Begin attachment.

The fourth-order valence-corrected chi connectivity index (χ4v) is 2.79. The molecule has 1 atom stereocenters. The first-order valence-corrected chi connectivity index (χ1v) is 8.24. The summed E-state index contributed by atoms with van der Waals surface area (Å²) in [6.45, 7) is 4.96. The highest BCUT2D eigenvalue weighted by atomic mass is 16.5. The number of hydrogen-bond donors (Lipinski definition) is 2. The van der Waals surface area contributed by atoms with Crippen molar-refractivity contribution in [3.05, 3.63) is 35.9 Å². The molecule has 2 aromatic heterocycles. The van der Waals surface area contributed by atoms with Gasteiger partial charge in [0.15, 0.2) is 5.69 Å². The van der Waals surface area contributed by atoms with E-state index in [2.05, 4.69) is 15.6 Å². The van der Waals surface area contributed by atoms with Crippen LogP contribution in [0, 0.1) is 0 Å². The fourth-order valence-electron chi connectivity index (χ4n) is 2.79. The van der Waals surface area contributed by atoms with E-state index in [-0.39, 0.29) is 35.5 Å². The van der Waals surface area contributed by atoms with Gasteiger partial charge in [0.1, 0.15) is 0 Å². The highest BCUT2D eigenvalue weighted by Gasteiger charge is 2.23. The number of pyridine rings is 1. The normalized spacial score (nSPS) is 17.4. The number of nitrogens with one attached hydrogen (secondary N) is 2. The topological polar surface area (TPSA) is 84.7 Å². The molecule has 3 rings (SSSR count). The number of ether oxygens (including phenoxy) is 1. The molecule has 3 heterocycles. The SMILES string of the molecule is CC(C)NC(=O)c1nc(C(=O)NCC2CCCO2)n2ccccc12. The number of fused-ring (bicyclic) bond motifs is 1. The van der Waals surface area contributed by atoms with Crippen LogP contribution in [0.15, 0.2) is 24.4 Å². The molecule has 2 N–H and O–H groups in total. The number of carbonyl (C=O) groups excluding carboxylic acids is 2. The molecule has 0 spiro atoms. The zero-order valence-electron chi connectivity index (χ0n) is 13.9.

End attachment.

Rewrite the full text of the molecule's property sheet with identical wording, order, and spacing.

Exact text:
The fourth-order valence-corrected chi connectivity index (χ4v) is 2.79. The molecule has 1 atom stereocenters. The first-order valence-corrected chi connectivity index (χ1v) is 8.24. The summed E-state index contributed by atoms with van der Waals surface area (Å²) in [6.45, 7) is 4.96. The highest BCUT2D eigenvalue weighted by atomic mass is 16.5. The number of hydrogen-bond donors (Lipinski definition) is 2. The van der Waals surface area contributed by atoms with Crippen molar-refractivity contribution in [3.05, 3.63) is 35.9 Å². The molecule has 2 aromatic heterocycles. The van der Waals surface area contributed by atoms with Gasteiger partial charge in [0.15, 0.2) is 5.69 Å². The van der Waals surface area contributed by atoms with E-state index in [2.05, 4.69) is 15.6 Å². The van der Waals surface area contributed by atoms with Crippen LogP contribution in [0, 0.1) is 0 Å². The fourth-order valence-electron chi connectivity index (χ4n) is 2.79. The van der Waals surface area contributed by atoms with E-state index in [-0.39, 0.29) is 35.5 Å². The van der Waals surface area contributed by atoms with Gasteiger partial charge in [0.1, 0.15) is 0 Å². The highest BCUT2D eigenvalue weighted by Gasteiger charge is 2.23. The number of pyridine rings is 1. The normalized spacial score (nSPS) is 17.4. The number of nitrogens with one attached hydrogen (secondary N) is 2. The topological polar surface area (TPSA) is 84.7 Å². The molecule has 3 rings (SSSR count). The number of ether oxygens (including phenoxy) is 1. The molecule has 3 heterocycles. The SMILES string of the molecule is CC(C)NC(=O)c1nc(C(=O)NCC2CCCO2)n2ccccc12. The number of fused-ring (bicyclic) bond motifs is 1. The van der Waals surface area contributed by atoms with Crippen LogP contribution in [0.15, 0.2) is 24.4 Å². The molecule has 2 N–H and O–H groups in total. The number of carbonyl (C=O) groups excluding carboxylic acids is 2. The molecule has 0 spiro atoms. The zero-order valence-electron chi connectivity index (χ0n) is 13.9.